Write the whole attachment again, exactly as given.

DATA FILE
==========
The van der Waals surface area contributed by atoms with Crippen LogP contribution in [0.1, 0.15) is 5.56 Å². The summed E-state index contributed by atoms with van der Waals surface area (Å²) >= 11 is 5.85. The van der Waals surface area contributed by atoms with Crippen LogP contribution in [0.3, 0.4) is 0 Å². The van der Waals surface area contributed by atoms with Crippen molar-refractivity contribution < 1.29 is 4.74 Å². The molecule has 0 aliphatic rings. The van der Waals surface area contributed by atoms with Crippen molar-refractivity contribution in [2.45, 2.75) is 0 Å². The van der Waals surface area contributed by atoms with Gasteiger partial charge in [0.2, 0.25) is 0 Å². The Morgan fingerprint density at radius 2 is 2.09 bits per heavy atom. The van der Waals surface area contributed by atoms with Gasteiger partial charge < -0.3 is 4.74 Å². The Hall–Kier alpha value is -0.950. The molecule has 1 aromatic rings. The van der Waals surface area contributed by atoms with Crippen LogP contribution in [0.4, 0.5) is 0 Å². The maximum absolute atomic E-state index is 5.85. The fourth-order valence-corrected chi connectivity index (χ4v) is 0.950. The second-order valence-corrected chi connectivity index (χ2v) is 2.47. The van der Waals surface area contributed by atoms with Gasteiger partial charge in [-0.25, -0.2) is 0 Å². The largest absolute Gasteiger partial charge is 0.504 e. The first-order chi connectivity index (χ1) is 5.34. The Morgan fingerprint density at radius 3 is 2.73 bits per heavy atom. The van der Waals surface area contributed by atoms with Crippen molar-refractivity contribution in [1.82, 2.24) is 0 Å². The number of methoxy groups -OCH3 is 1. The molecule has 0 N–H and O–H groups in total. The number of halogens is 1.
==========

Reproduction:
The van der Waals surface area contributed by atoms with Crippen LogP contribution in [0.1, 0.15) is 5.56 Å². The summed E-state index contributed by atoms with van der Waals surface area (Å²) >= 11 is 5.85. The van der Waals surface area contributed by atoms with Crippen LogP contribution in [0.3, 0.4) is 0 Å². The van der Waals surface area contributed by atoms with Crippen molar-refractivity contribution < 1.29 is 4.74 Å². The molecule has 0 aliphatic rings. The van der Waals surface area contributed by atoms with Crippen molar-refractivity contribution in [2.45, 2.75) is 0 Å². The van der Waals surface area contributed by atoms with Gasteiger partial charge in [0.2, 0.25) is 0 Å². The Morgan fingerprint density at radius 2 is 2.09 bits per heavy atom. The van der Waals surface area contributed by atoms with Gasteiger partial charge < -0.3 is 4.74 Å². The Hall–Kier alpha value is -0.950. The molecule has 1 aromatic rings. The van der Waals surface area contributed by atoms with Crippen LogP contribution in [0.4, 0.5) is 0 Å². The maximum absolute atomic E-state index is 5.85. The fourth-order valence-corrected chi connectivity index (χ4v) is 0.950. The second-order valence-corrected chi connectivity index (χ2v) is 2.47. The van der Waals surface area contributed by atoms with Gasteiger partial charge in [-0.25, -0.2) is 0 Å². The largest absolute Gasteiger partial charge is 0.504 e. The first-order chi connectivity index (χ1) is 5.34. The Morgan fingerprint density at radius 3 is 2.73 bits per heavy atom. The van der Waals surface area contributed by atoms with Crippen molar-refractivity contribution in [1.82, 2.24) is 0 Å². The number of methoxy groups -OCH3 is 1. The molecule has 0 N–H and O–H groups in total. The number of halogens is 1.